Choice of Law Decision Leads to Dismissal of State False Advertising Claims in Class Action Against General Mills
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“Wow, I can help lower my cholesterol 10 percent in one month?” This and other statements on Cheerios boxes led the FDA to issue a warning letter to General Mills. Without commenting on the accuracy of the health claims in the Cheerios marketing, the FDA noted that if the cereal is intended for use in lowering cholesterol, then it’s a drug within the agency’s regulatory supervision.
Cheerios boxes were relabeled, but that didn’t stop the class action plaintiffs. Smelling blood in the . . . cereal bowl? . . . six complaints were filed by plaintiffs in California, New Jersey and New York. Apparently, all were filed in state court seeking state law remedies. The U.S. Judicial Panel on Multidistrict Litigation Committee consolidated the actions into one multidistrict litigation.
Plaintiffs brought their consolidated amended class action complaint on behalf of all similarly situated consumers in the U.S. They alleged a mixture of Minnesota statutory and common law claims against General Mills for allegedly misrepresenting Cheerios’ ability to reduce cholesterol.
The court's opinion in In re Cheerios Mktg. & Sales Practices Litig., No. 09-cv-2413 (U.S. Dist. Ct., D.N.J., decided September 10, 2012) (unpublished) does not tell us why plaintiffs elected not to bring any false advertising claims under the federal Lanham Act, which provides another cause of action for the same allegations as plaintiffs’ state statutory claims. The Lanham Act also provides concurrent jurisdiction, which means the claims were available even if plaintiffs desired a state court forum.
Presumably, the original complaints were limited to the territorial boundaries of the state of each plaintiff in hopes of avoiding removal to federal court at all costs. Among the perceived advantages of a state court forum, plaintiffs may have believed that the state court would be less demanding in the class certification process. What is odd here is that at least by the time of the amended consolidated complaint, plaintiffs sought a nationwide class based on state law claims from a single state. As we will see, plaintiffs’ decision to put all their eggs in one basket opened the door for a choice of law argument.
The Choice of Law Strategy
General Mills might have been expected to accept Minnesota as the appropriate choice of law to resolve all claims. After all, General Mills maintains a principal place of business in Minnesota and this is the location in which it markets, distributes, produces and sells Cheerios throughout the United States. General Mills even included a choice of law provision on its website in favor of Minnesota law. Presumably, if Minnesota law was generally adverse to cereal makers, the headquarters and choice of law provisions would have been changed long ago.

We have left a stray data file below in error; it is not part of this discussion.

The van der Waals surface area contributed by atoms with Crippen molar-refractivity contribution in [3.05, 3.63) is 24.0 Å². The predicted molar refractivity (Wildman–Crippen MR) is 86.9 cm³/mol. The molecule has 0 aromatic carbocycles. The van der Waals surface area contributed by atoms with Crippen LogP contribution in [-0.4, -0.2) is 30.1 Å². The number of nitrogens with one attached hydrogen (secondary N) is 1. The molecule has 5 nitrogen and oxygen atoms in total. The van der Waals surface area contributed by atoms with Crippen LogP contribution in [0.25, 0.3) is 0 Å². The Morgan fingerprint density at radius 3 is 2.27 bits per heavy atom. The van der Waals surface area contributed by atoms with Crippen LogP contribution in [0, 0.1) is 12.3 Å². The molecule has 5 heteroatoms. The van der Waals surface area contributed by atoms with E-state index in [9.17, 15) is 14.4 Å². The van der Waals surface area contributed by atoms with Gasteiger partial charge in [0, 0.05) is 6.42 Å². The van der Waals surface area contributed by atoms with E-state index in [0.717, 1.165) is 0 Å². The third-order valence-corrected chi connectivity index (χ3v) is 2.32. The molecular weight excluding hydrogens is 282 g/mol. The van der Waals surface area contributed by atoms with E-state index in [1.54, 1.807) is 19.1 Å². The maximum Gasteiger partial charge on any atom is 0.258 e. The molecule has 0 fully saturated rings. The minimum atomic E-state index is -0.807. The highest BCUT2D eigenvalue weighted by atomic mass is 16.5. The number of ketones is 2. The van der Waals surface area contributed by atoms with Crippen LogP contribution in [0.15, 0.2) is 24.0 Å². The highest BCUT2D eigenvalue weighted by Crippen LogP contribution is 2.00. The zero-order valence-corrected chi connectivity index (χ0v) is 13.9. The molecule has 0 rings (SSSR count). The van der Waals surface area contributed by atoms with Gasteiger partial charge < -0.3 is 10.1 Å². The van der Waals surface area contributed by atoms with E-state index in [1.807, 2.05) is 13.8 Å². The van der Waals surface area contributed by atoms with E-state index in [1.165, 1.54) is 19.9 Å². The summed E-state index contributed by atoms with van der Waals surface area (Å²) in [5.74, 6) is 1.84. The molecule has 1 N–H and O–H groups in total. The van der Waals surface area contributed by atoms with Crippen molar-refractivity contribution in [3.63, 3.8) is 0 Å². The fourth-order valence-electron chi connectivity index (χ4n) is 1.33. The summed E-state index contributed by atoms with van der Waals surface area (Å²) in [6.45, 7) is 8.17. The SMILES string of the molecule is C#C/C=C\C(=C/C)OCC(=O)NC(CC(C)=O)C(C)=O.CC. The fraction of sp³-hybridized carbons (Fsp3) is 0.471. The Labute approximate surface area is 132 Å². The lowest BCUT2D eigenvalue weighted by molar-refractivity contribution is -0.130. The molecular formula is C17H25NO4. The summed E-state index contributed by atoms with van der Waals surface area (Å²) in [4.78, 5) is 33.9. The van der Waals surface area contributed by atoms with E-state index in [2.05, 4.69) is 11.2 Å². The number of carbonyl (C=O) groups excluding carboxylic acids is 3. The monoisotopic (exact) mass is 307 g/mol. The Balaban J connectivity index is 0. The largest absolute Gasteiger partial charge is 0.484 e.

But General Mills didn’t accept the convenience of a single source of law to resolve all claims in this multidistrict litigation. Instead, it successfully argued that the conflicts of law standard of each state where each plaintiff resides should be used to determine which law to apply. General Mills was able to avoid the choice of law provision on its own website by gathering the necessary facts to demonstrate that none of the named plaintiffs actually read the provision.
Therefore the “most significant relationship” test was used for the New Jersey plaintiffs, while the “government interest” test applied to the California and New York plaintiffs. Under each conflicts standard, General Mills further argued, again successfully, that the law of the consumer’s home jurisdiction should control, rather than Minnesota law.
All of the Minnesota statutory claims were dismissed, leaving the relatively weaker and harder to prove breach of warranty and unjust enrichment claims. Plaintiffs failed to demonstrate their entitlement to relief under any of these theories. The deposition testimony established the obvious — consumers eat Cheerios, at least in part, for all sorts of reasons other than lowering their cholesterol. Reasons such as keeping ones “belly full,” “convenience,” “crunchiness” and “simple ingredients” were cited. It also did not help that most of the named plaintiffs continued to eat Cheerios even after the “deception” was revealed, some on the very morning of their deposition — likely a practice pointer in there somewhere about preparing a witness.
This decision illustrates why nationwide classes based purely on state law claims can be ill-suited for aggregated treatment. Commonality and predominance are the sine qua non of class certification under Rule 23(b)(3). Rule 23 is merely a rule of procedural joinder that permits the trial of many claims through a single representative whose claims — and damages — are representative of other class members. But when choice of law principles mandate the application of different laws, the class representative no longer has a claim that resembles those of each class member.